In the meantime, some properties have started working with the government to see how they might be able to assist with the space shortages that have arisen during the coronavirus pandemic. While far from being a moneymaker, it’s a move that could help the struggling businesses possibly blunt some losses while offering a public service during a moment of crisis.
“We are … always looking for other hotels that would be interested in participating should the needs of our community change,” said Jared Elli, director of communications at Hawai‘i Lodging & Tourism Association, which is working with the Honolulu government.
The Trump Organization did not respond to a request for comment. But in a previous statement to POLITICO, Trump’s son Eric Trump, the company’s executive vice president, said: “The safety of our members and guests are of our utmost importance. We are monitoring all of our businesses closely and are following the guidelines provided by the CDC.”
The Trump properties that have chosen to stay open are not doing so to make money.
“There’s no business reason for” staying open, said a union official familiar with the situation. “They’re trying to support what the president is pushing from the podium.”
Before Trump was sworn into office, he ignored calls to fully separate from his namesake company, which comprises more than 500 businesses. Instead, he placed his holdings in a trust designed to hold assets for his benefit. He can withdraw money from it at any time without the public’s knowledge.
Some Trump properties were initially slow to respond to government calls to limit business activities that involved large gatherings of people. In some places, there were still ongoing promotions for large group activities, such as rounds of golf, banquets and spa services, even after social distancing rules guidelines were widely adopted.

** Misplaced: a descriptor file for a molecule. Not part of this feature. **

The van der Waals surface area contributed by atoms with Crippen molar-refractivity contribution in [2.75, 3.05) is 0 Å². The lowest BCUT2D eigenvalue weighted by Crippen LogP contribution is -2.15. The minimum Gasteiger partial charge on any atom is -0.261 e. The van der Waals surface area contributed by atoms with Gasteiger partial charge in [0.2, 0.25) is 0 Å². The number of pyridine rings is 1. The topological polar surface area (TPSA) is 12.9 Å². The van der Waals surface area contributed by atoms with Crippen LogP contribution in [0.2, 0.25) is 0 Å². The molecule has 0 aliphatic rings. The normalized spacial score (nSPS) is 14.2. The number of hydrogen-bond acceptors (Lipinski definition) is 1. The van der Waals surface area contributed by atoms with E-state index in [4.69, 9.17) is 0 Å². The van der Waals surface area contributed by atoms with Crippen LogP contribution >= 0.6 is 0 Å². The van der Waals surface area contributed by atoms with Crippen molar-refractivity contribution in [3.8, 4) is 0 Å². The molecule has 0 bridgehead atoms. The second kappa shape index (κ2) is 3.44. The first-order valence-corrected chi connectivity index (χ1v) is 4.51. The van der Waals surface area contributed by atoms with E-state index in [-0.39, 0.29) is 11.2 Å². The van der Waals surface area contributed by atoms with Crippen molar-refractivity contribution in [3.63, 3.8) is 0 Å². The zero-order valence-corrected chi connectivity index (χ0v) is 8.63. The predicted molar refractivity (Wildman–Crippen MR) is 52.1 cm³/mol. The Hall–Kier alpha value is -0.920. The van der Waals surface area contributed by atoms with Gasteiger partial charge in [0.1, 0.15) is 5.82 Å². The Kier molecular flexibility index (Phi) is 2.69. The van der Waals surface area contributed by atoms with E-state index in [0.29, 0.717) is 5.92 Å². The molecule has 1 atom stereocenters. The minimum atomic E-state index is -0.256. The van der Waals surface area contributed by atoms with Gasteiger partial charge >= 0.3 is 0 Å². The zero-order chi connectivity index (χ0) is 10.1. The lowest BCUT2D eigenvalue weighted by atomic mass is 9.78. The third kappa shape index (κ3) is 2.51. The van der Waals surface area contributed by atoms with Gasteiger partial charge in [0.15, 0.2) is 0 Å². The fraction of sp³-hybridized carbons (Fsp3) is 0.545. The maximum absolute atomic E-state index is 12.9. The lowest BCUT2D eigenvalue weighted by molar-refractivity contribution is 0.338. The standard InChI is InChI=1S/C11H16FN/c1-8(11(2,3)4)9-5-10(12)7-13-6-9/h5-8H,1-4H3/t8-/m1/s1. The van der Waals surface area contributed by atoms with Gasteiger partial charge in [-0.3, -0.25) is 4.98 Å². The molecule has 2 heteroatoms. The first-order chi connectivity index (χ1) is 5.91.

Trump talks daily about reopening businesses as soon as possible to help restore America’s faltering economy, despite public health officials warning that the economy might be stagnant for weeks to come.
“The cure cannot be worse than the problem itself,” Trump said Saturday. “We’ve got to get our country open.”
The Trump International Hotel in Washington, which leases the building from the federal government, remains open even though only about 2 percent to 3 percent of its 262 rooms are occupied, according to John Boardman, executive secretary-treasurer of the D.C. affiliate of Unite Here, which represents about 172 employees at the hotel. About 160 employees, including bartenders, housekeepers and doormen, were laid off, he said.
The 1,282-room Trump International Hotel Las Vegas, situated above the Las Vegas Strip, closed three weeks ago, though residents who live in adjoining condos can still access the building, according to Bethany Khan, spokeswoman for the Culinary Union, which represents about 500 employees at the hotel. Nearly all of the 500 workers at the facility were laid off, she said.
Local officials in Washington, Las Vegas, Miami and Charlottesville, which is located at Trump Winery, are collecting names of hotels to be used as needed as the virus spreads, according to local and union officials.